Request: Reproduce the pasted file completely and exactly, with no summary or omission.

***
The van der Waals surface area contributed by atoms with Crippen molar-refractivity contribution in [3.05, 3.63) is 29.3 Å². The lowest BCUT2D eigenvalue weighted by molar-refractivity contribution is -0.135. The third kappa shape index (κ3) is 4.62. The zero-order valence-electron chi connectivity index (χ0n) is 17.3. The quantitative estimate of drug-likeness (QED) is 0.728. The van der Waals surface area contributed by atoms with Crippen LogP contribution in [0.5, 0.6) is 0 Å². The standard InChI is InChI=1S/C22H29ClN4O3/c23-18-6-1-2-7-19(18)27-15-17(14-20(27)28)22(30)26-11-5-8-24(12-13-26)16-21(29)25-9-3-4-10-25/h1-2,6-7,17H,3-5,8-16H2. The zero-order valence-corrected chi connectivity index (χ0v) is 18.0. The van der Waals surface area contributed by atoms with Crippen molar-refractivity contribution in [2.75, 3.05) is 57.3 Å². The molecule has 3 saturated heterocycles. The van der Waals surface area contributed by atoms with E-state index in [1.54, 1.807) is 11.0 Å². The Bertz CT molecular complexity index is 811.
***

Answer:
The van der Waals surface area contributed by atoms with Crippen molar-refractivity contribution in [3.05, 3.63) is 29.3 Å². The lowest BCUT2D eigenvalue weighted by molar-refractivity contribution is -0.135. The third kappa shape index (κ3) is 4.62. The zero-order valence-electron chi connectivity index (χ0n) is 17.3. The quantitative estimate of drug-likeness (QED) is 0.728. The van der Waals surface area contributed by atoms with Crippen LogP contribution in [0.5, 0.6) is 0 Å². The standard InChI is InChI=1S/C22H29ClN4O3/c23-18-6-1-2-7-19(18)27-15-17(14-20(27)28)22(30)26-11-5-8-24(12-13-26)16-21(29)25-9-3-4-10-25/h1-2,6-7,17H,3-5,8-16H2. The zero-order valence-corrected chi connectivity index (χ0v) is 18.0. The van der Waals surface area contributed by atoms with Crippen molar-refractivity contribution in [2.75, 3.05) is 57.3 Å². The molecule has 3 saturated heterocycles. The van der Waals surface area contributed by atoms with E-state index in [1.54, 1.807) is 11.0 Å². The Bertz CT molecular complexity index is 811.